August 17, 2009
August 14, 2009
August 10, 2009
...riverrun, past Eve and Adam's, from swerve of shore to bend of bay... These are the words of James Joyce from his novel Ulysses. The book is considered the centrepiece of Anglo-Irish literature and a cornerstone of world culture. Joyce exiled himself from Ireland in order to see her clearer. He loved the city on the banks of the river Liffey so much that his book is a detailed description of Dublin - the more you walk the streets, read place name signs, pass old institutions and hear muttered conversations the more you begin to realise that you are not sure whether you are inside his book and will, happenstance, run into one of his characters. Or maybe that his characters are reading a book in which you may well be a minor, and lethargically written, figure.
One of the secrets to reading the book, and there may be many, is not to read it. Do what every other purchaser does and leave it, casually - ever so casually, on your shelf for passers by to read. Affect it in some literary position somewhere between Saints and Sinners and The Amen Corner.
Occasionally dip into it. Choose somewhere near the back, pick a sentence at random... God save Ireland from that bloody mouseabout. Up near the front yank this from the text Grossbooted draymen rolled barrels dullthudding out of Prince's stores and bumped them up on the brewery float. And from the middle Then he starts hauling and mauling and talking to him in Irish and the old towser growling, letting on to answer, like a duet in the opera. That's quite enough and now close the book.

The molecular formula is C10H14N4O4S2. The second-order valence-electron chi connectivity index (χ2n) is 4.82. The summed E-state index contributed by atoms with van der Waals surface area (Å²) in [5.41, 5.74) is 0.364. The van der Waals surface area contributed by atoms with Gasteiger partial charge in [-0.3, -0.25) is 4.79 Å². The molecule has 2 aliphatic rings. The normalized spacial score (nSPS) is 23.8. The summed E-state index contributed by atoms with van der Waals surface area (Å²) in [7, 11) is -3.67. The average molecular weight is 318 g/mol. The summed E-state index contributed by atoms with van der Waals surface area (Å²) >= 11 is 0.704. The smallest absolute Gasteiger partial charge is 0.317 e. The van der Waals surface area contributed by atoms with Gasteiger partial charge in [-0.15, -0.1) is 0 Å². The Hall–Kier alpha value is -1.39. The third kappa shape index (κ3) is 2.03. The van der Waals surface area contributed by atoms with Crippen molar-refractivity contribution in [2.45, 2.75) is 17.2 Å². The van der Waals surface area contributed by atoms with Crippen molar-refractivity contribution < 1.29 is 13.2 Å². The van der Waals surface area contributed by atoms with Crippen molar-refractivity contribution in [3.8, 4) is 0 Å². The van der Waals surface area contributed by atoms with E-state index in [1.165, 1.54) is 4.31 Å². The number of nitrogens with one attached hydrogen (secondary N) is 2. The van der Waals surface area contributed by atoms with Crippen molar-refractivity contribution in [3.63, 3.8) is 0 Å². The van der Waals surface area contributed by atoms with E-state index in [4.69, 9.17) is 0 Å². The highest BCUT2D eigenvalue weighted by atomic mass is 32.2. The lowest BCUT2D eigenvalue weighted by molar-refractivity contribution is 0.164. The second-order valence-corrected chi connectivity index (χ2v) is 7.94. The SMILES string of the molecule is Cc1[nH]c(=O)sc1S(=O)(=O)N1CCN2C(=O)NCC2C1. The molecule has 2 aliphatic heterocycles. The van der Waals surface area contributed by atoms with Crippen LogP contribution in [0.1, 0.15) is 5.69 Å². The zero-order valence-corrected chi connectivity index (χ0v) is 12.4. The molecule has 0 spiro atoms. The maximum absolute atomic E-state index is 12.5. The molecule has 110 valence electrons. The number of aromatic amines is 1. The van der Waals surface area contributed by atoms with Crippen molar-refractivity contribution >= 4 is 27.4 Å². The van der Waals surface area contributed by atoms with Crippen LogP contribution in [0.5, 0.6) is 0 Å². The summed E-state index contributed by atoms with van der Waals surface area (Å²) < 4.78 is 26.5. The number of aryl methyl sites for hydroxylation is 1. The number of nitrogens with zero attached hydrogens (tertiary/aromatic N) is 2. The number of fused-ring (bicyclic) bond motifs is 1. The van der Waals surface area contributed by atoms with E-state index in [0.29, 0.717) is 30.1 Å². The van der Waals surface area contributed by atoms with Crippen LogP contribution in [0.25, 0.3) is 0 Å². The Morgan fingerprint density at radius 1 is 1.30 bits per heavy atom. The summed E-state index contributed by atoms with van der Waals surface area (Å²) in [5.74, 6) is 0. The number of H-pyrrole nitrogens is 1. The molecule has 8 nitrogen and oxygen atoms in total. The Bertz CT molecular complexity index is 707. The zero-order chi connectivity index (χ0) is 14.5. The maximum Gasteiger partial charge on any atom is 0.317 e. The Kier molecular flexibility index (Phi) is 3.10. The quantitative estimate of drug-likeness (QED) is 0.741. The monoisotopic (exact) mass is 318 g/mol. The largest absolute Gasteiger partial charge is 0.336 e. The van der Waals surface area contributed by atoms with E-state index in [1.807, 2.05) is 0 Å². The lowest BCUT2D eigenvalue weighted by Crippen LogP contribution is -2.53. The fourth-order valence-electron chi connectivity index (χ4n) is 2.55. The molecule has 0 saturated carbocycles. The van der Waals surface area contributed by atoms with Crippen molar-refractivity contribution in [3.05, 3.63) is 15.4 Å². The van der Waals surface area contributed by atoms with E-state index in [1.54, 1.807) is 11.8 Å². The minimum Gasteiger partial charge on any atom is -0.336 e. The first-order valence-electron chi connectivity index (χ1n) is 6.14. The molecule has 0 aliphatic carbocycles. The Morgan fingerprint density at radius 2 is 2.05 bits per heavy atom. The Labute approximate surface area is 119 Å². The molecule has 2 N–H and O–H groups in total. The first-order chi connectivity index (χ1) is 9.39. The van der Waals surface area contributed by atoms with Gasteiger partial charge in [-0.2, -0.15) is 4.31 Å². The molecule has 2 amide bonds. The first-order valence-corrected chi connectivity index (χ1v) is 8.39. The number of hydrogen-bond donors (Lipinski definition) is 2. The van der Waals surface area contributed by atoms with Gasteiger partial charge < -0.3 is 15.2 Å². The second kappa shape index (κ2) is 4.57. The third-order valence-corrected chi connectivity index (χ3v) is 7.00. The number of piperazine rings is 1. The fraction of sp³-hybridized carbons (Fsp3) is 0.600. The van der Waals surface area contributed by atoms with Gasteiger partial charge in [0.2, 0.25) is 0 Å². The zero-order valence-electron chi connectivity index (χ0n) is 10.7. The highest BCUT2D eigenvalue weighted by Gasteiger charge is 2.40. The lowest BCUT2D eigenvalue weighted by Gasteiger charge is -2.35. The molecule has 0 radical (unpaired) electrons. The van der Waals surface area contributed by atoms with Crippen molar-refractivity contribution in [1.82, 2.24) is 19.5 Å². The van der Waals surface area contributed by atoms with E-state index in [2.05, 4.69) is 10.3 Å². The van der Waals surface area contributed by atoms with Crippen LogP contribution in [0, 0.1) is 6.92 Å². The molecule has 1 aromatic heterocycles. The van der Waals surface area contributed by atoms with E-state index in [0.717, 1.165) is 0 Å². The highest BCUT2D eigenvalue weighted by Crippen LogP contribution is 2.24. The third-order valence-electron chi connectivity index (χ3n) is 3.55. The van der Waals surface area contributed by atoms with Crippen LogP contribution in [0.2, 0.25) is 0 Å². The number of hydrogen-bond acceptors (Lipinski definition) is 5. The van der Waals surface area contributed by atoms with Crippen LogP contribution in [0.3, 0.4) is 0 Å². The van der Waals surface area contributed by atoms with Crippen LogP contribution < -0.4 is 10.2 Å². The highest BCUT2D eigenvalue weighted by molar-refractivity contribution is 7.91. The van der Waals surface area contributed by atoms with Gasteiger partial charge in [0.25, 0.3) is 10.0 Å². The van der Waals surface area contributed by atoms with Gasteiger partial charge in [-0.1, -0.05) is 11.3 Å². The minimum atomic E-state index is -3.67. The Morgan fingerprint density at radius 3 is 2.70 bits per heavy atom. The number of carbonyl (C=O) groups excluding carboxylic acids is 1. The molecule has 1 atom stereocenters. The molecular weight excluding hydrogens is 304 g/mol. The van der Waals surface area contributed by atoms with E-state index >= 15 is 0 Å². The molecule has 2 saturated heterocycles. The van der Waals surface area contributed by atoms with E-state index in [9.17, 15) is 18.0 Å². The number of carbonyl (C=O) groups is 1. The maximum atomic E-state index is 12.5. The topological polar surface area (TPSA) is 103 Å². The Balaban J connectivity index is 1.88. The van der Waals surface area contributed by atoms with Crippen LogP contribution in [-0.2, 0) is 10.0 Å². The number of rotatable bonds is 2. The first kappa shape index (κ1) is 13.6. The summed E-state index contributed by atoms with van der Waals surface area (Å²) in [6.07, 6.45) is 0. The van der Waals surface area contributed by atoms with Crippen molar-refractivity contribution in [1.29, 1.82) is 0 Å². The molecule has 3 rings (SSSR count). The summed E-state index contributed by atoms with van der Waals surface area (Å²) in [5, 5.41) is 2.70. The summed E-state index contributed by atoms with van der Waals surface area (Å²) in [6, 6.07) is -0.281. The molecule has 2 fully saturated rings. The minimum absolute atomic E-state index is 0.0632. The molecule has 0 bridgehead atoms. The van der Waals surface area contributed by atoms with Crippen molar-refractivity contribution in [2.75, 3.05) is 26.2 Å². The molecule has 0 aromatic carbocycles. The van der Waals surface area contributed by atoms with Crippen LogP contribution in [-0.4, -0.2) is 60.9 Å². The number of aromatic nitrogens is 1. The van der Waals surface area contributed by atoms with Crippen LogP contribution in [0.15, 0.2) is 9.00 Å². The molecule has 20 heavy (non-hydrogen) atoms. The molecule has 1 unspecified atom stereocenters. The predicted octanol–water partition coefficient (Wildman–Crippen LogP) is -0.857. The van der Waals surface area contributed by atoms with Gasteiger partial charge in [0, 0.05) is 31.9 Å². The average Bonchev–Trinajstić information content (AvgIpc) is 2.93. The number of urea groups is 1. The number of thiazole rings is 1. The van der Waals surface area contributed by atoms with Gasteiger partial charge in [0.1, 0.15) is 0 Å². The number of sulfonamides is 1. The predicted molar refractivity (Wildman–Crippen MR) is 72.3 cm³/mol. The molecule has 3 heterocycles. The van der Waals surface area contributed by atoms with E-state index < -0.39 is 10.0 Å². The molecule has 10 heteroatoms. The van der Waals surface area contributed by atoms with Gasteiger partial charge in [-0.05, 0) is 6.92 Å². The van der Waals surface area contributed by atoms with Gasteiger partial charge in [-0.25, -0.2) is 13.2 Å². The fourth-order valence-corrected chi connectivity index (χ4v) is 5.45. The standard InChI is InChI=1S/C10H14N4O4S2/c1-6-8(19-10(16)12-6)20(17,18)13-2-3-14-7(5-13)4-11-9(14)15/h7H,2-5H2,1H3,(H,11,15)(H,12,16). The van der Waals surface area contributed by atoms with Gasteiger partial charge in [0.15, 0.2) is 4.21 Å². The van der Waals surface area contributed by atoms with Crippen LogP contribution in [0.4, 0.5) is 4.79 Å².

Maybe start with Dubliners. Read a story or two. And then perhaps dip into Patrick Kavanagh's Collected Poems. You will find it in there, his poem, about the US grad students who killed Joyce. Then read one of the critical books. Maybe one about the language of Joyce. Choose one by a visiting professor from the University of West Somewhere. (They probably hold an archive of James' butcher's invoices and a reference collection of early Yeatsian boiled sweet wrappers). You will then engulf a couple of hundred closely argued pages on words that Joyce 'invented' and nod sagely feeling you are really getting into the writing. Unfortunately you then realise that half the words mentioned are current slang from Ballybough to Stoneybatter and even then the place names sound, well, Joycean anyway. And you realise it's happening again, is Joyce Dublin or is Dublin Joyce?
And the mystery of the thing leads you to believe you can plough into it and you get as far as the scene where Leopold Bloom savours the taste of some offal. Too much. Replace the book in position as sentinel of your Learning (note the capital L). Until one afternoon you begin again... This was it what all that company that sat there at commons in Manse of Mothers the most lusted after and if they met with this whore Bird-in-the-Hand (which was within all foul plagues, monsters and a wicked devil) they would strain the last but they would make at her and know her.
And if that is not a description of at least a dozen bank boards then what is? Again Dublin, then and now. Fresh image of a Hungarian below and below again: